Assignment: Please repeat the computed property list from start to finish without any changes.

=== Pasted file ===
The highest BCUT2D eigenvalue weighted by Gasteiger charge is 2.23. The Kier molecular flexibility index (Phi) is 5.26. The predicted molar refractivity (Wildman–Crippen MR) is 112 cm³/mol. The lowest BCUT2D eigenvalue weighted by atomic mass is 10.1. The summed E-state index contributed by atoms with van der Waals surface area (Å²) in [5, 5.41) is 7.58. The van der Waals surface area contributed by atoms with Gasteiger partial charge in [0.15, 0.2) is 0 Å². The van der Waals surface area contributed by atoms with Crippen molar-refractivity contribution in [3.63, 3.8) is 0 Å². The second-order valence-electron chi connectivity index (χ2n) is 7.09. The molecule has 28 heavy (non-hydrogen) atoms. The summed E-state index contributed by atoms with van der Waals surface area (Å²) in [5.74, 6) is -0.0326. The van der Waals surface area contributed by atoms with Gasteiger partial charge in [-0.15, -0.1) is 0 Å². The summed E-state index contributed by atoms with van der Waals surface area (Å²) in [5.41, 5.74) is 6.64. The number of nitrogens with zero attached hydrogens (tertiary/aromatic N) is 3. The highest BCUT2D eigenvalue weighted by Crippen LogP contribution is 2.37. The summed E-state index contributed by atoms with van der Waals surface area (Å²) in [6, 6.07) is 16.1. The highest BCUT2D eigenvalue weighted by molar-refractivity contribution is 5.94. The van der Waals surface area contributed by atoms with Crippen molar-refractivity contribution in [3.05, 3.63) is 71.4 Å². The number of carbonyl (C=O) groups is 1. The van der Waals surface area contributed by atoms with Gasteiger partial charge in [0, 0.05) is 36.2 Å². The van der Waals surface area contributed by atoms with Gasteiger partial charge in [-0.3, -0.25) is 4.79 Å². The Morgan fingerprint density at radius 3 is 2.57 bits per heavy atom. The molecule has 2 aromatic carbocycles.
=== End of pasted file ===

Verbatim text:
The highest BCUT2D eigenvalue weighted by Gasteiger charge is 2.23. The Kier molecular flexibility index (Phi) is 5.26. The predicted molar refractivity (Wildman–Crippen MR) is 112 cm³/mol. The lowest BCUT2D eigenvalue weighted by atomic mass is 10.1. The summed E-state index contributed by atoms with van der Waals surface area (Å²) in [5, 5.41) is 7.58. The van der Waals surface area contributed by atoms with Gasteiger partial charge in [0.15, 0.2) is 0 Å². The van der Waals surface area contributed by atoms with Crippen molar-refractivity contribution in [3.63, 3.8) is 0 Å². The second-order valence-electron chi connectivity index (χ2n) is 7.09. The molecule has 28 heavy (non-hydrogen) atoms. The summed E-state index contributed by atoms with van der Waals surface area (Å²) in [5.74, 6) is -0.0326. The van der Waals surface area contributed by atoms with Gasteiger partial charge in [-0.15, -0.1) is 0 Å². The summed E-state index contributed by atoms with van der Waals surface area (Å²) in [5.41, 5.74) is 6.64. The number of nitrogens with zero attached hydrogens (tertiary/aromatic N) is 3. The highest BCUT2D eigenvalue weighted by Crippen LogP contribution is 2.37. The summed E-state index contributed by atoms with van der Waals surface area (Å²) in [6, 6.07) is 16.1. The highest BCUT2D eigenvalue weighted by molar-refractivity contribution is 5.94. The van der Waals surface area contributed by atoms with Crippen molar-refractivity contribution in [3.05, 3.63) is 71.4 Å². The number of carbonyl (C=O) groups is 1. The van der Waals surface area contributed by atoms with Gasteiger partial charge in [0, 0.05) is 36.2 Å². The van der Waals surface area contributed by atoms with Gasteiger partial charge in [-0.3, -0.25) is 4.79 Å². The Morgan fingerprint density at radius 3 is 2.57 bits per heavy atom. The molecule has 2 aromatic carbocycles.